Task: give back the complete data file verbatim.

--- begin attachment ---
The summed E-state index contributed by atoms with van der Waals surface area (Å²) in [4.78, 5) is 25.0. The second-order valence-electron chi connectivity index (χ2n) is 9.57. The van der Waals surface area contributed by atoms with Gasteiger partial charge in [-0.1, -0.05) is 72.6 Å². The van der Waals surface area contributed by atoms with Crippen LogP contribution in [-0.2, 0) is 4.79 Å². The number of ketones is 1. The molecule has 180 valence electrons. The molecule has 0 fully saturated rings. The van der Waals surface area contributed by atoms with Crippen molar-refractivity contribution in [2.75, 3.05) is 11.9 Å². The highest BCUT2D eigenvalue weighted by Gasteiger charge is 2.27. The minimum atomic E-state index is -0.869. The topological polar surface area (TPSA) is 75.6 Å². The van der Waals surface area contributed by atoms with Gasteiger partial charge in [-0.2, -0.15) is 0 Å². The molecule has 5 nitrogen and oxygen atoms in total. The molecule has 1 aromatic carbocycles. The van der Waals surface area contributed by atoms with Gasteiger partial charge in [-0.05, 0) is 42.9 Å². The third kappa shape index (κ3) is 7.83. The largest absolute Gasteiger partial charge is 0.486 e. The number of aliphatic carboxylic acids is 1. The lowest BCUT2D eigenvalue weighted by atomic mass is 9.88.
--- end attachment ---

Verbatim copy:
The summed E-state index contributed by atoms with van der Waals surface area (Å²) in [4.78, 5) is 25.0. The second-order valence-electron chi connectivity index (χ2n) is 9.57. The van der Waals surface area contributed by atoms with Gasteiger partial charge in [-0.1, -0.05) is 72.6 Å². The van der Waals surface area contributed by atoms with Crippen LogP contribution in [-0.2, 0) is 4.79 Å². The number of ketones is 1. The molecule has 180 valence electrons. The molecule has 0 fully saturated rings. The van der Waals surface area contributed by atoms with Crippen molar-refractivity contribution in [2.75, 3.05) is 11.9 Å². The highest BCUT2D eigenvalue weighted by Gasteiger charge is 2.27. The minimum atomic E-state index is -0.869. The topological polar surface area (TPSA) is 75.6 Å². The van der Waals surface area contributed by atoms with Gasteiger partial charge in [-0.2, -0.15) is 0 Å². The molecule has 5 nitrogen and oxygen atoms in total. The molecule has 1 aromatic carbocycles. The van der Waals surface area contributed by atoms with Gasteiger partial charge in [-0.05, 0) is 42.9 Å². The third kappa shape index (κ3) is 7.83. The largest absolute Gasteiger partial charge is 0.486 e. The number of aliphatic carboxylic acids is 1. The lowest BCUT2D eigenvalue weighted by atomic mass is 9.88.